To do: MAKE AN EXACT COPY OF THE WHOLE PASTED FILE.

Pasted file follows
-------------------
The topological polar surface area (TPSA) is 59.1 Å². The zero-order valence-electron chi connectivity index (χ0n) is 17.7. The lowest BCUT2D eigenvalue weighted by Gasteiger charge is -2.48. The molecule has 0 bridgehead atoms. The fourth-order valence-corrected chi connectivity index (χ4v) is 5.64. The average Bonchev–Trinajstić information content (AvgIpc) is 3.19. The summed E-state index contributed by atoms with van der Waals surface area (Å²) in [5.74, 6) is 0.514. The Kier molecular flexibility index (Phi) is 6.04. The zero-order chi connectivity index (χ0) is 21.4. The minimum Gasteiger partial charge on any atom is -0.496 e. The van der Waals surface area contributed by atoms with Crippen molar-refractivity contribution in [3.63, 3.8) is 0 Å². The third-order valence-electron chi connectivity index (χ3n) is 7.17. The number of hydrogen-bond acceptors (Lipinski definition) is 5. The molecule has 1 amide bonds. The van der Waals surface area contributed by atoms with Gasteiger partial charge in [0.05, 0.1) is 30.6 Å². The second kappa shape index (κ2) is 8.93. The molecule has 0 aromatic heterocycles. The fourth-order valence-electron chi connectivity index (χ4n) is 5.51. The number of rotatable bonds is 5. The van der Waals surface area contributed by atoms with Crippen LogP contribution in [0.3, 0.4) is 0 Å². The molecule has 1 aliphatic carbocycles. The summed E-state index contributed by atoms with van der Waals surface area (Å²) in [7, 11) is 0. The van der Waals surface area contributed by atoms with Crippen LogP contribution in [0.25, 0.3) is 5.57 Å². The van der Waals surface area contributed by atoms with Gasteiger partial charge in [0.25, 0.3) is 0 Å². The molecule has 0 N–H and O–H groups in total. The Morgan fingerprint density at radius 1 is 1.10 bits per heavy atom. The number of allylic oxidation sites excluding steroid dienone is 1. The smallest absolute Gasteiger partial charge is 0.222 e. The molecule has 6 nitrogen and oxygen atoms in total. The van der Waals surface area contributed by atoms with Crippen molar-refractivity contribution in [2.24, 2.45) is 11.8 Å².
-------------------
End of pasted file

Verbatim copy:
The topological polar surface area (TPSA) is 59.1 Å². The zero-order valence-electron chi connectivity index (χ0n) is 17.7. The lowest BCUT2D eigenvalue weighted by Gasteiger charge is -2.48. The molecule has 0 bridgehead atoms. The fourth-order valence-corrected chi connectivity index (χ4v) is 5.64. The average Bonchev–Trinajstić information content (AvgIpc) is 3.19. The summed E-state index contributed by atoms with van der Waals surface area (Å²) in [5.74, 6) is 0.514. The Kier molecular flexibility index (Phi) is 6.04. The zero-order chi connectivity index (χ0) is 21.4. The minimum Gasteiger partial charge on any atom is -0.496 e. The van der Waals surface area contributed by atoms with Crippen molar-refractivity contribution in [3.63, 3.8) is 0 Å². The third-order valence-electron chi connectivity index (χ3n) is 7.17. The number of hydrogen-bond acceptors (Lipinski definition) is 5. The molecule has 1 amide bonds. The van der Waals surface area contributed by atoms with Gasteiger partial charge in [0.05, 0.1) is 30.6 Å². The second kappa shape index (κ2) is 8.93. The molecule has 0 aromatic heterocycles. The fourth-order valence-electron chi connectivity index (χ4n) is 5.51. The number of rotatable bonds is 5. The van der Waals surface area contributed by atoms with Crippen LogP contribution in [0.3, 0.4) is 0 Å². The molecule has 1 aliphatic carbocycles. The summed E-state index contributed by atoms with van der Waals surface area (Å²) in [7, 11) is 0. The van der Waals surface area contributed by atoms with Crippen LogP contribution in [0.25, 0.3) is 5.57 Å². The van der Waals surface area contributed by atoms with Gasteiger partial charge in [0.25, 0.3) is 0 Å². The molecule has 0 N–H and O–H groups in total. The Morgan fingerprint density at radius 1 is 1.10 bits per heavy atom. The number of allylic oxidation sites excluding steroid dienone is 1. The smallest absolute Gasteiger partial charge is 0.222 e. The molecule has 6 nitrogen and oxygen atoms in total. The van der Waals surface area contributed by atoms with Crippen molar-refractivity contribution in [2.24, 2.45) is 11.8 Å².